On the other hand, children raised in highly dysfunctional marriages were no better off — and sometimes worse off — than children raised in unhappy post-divorce families. When chaos and abuse are the norm inside a family, the marital status of the parents can be irrelevant in affecting how much children get hurt.
Many positive experiences common to children of intact families were never cited by children of divorce. These include memories of play and family activities with themselves as children at the center; feeling that parents were available when needed — but in the background — at developmental turning points; awareness of parents' daily dialogues about children's behavior and needs. By comparison, the drama of divorce put parents at the center of their children's lives; often made parents unavailable in developmental crises; often obliged fathers and mothers to provide ``parallel parenting," including separate and sometimes contradictory child-rearing practices.
Adolescence lasts longer for children of divorce, because breaking free of their parents is more complicated than for their peers raised in intact families. Since many children become confidantes, friends, and even mentors of their parents during and after the divorce crisis, emotional separation is more difficult. Anger can also bind a child to a parent well into adulthood. Leaving home physically, therefore, does not equate with leaving home emotionally. The typical child of divorce is often remarkably compassionate and attuned to other people's feelings. She is unusually close to siblings and supportive of them. The need to cope at an early age can lead to mastery and later professional success. But at the extreme, the ``parentified" child still feels required to rescue mom or dad, feels guilty attending to her own needs, and may repeat the rescue fantasy in adult relationships.
To a striking extent, divorce is often a stumbling block to higher education. Among children of intact families, 90% had fathers who contributed to their college educations, versus less than 30% of children of divorce. In most states, a divorced father's financial and educational responsibilities end at age eighteen, even if the father is affluent and holds multiple degrees.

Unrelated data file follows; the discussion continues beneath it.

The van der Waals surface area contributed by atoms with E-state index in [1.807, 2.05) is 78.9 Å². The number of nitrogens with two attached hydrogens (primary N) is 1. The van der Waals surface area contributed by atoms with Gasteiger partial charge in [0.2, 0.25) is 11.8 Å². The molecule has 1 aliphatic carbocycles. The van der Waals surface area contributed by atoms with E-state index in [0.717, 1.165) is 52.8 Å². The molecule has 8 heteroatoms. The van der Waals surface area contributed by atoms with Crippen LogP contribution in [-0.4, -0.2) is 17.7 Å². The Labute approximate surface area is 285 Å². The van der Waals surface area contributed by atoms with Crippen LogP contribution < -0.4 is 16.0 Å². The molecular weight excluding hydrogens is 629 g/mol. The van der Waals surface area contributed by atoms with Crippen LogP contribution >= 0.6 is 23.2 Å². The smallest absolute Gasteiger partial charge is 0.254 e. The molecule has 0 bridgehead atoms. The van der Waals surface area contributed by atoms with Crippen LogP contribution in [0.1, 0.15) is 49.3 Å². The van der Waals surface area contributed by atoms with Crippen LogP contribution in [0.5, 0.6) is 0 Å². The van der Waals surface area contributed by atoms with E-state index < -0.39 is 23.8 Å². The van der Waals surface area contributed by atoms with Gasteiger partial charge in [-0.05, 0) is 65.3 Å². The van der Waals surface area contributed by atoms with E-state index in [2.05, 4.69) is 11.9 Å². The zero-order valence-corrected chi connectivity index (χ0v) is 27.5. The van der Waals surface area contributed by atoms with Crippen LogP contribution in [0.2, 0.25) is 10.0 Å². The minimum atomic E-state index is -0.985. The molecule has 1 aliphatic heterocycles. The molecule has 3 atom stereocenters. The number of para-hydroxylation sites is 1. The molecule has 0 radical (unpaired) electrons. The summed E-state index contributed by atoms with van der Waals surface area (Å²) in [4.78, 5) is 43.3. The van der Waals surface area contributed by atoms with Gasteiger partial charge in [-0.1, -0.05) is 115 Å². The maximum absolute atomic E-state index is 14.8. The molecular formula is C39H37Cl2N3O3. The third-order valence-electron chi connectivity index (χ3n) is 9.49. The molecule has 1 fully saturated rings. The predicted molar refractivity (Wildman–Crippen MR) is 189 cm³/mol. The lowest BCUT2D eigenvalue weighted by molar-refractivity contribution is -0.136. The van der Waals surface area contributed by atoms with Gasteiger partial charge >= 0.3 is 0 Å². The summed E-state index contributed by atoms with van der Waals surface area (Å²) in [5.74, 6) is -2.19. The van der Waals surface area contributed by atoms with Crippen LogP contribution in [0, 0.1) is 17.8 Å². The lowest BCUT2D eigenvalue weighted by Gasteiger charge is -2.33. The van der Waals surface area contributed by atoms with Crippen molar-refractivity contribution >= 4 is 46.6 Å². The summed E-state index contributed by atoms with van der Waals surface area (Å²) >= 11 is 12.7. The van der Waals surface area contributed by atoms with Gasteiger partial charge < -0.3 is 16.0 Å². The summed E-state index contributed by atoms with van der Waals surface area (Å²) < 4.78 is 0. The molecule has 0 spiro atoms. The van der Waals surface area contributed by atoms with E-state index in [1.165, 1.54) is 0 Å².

Divorced fathers were more likely to visit children when things were going well for them financially and personally, but the main concern of many remarried fathers was to please the new wife. Furthermore, stepmothers were extremely influential in shaping a father's relationship with children from previous marriages.
Having experienced divorce in childhood does not seem to prepare young adults for handling their own divorces differently. In fact, those who had children and got divorced behaved much like their parents. It was as if they were unable to translate their own pain and disappointment into strategies for protecting their children. Many were preoccupied with anger at the ex-partner and expected their children to accept the changes wrought by divorce without question. They explained very little to their children, although the adult children of divorce complained that their parents had done the same thing to them.
Drawing on these findings and others, Dr. Wallerstein questions many of our entrenched legal practices. For example, many older children and adolescents are bitter at having no say in planning their schedules as they grow up in post-divorce families, since the legal system is set up primarily to meet adult needs. Children are treated like rag dolls sitting in a dark corner of the courtroom. Compared with their friends in intact families, older children of divorce feel like second-class citizens who are denied the right to participate in the planning of their social activities, friendships, and vacations. Young people from many divorced families are held to strict mediated agreements or court orders that chop their lives into awkward compartments. As a consequence, by age eighteen, many reject the parent who insisted on maintaining the rigid schedule. In Dr. Wallerstein's view, all of the professionals involved in the divorce process — judges, attorneys, and mental health professionals — need to reorient their thinking from concentrating narrowly on the breakup and on parental rights to helping parents prepare for the long haul, especially when the children enter adolescence and young adulthood.